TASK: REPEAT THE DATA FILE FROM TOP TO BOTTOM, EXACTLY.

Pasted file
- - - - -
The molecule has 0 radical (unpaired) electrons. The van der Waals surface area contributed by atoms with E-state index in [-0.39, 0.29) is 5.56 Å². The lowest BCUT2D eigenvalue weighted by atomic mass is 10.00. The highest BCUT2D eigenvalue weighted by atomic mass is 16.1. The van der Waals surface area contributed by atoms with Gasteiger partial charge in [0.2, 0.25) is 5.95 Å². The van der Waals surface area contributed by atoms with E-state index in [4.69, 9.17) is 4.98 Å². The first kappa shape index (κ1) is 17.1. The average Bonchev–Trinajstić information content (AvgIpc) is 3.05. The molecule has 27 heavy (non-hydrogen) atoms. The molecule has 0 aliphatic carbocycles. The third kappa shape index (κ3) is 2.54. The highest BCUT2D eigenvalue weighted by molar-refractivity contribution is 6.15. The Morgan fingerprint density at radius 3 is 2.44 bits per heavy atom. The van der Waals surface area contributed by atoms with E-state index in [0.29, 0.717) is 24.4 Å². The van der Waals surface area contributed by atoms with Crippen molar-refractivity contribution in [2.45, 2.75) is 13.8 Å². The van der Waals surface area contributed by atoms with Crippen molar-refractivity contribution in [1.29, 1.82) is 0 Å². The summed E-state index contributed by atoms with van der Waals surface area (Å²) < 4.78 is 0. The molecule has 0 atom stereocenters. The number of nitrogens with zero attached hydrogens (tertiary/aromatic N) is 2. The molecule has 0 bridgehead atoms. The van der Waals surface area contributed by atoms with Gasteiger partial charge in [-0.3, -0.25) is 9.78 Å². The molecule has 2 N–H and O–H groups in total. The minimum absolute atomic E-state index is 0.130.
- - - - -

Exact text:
The molecule has 0 radical (unpaired) electrons. The van der Waals surface area contributed by atoms with E-state index in [-0.39, 0.29) is 5.56 Å². The lowest BCUT2D eigenvalue weighted by atomic mass is 10.00. The highest BCUT2D eigenvalue weighted by atomic mass is 16.1. The van der Waals surface area contributed by atoms with Gasteiger partial charge in [0.2, 0.25) is 5.95 Å². The van der Waals surface area contributed by atoms with E-state index in [4.69, 9.17) is 4.98 Å². The first kappa shape index (κ1) is 17.1. The average Bonchev–Trinajstić information content (AvgIpc) is 3.05. The molecule has 27 heavy (non-hydrogen) atoms. The molecule has 0 aliphatic carbocycles. The third kappa shape index (κ3) is 2.54. The highest BCUT2D eigenvalue weighted by molar-refractivity contribution is 6.15. The Morgan fingerprint density at radius 3 is 2.44 bits per heavy atom. The van der Waals surface area contributed by atoms with E-state index in [0.29, 0.717) is 24.4 Å². The van der Waals surface area contributed by atoms with Crippen molar-refractivity contribution in [2.45, 2.75) is 13.8 Å². The van der Waals surface area contributed by atoms with Crippen molar-refractivity contribution in [1.29, 1.82) is 0 Å². The summed E-state index contributed by atoms with van der Waals surface area (Å²) < 4.78 is 0. The molecule has 0 atom stereocenters. The number of nitrogens with zero attached hydrogens (tertiary/aromatic N) is 2. The molecule has 0 bridgehead atoms. The van der Waals surface area contributed by atoms with Gasteiger partial charge in [-0.3, -0.25) is 9.78 Å². The molecule has 2 N–H and O–H groups in total. The minimum absolute atomic E-state index is 0.130.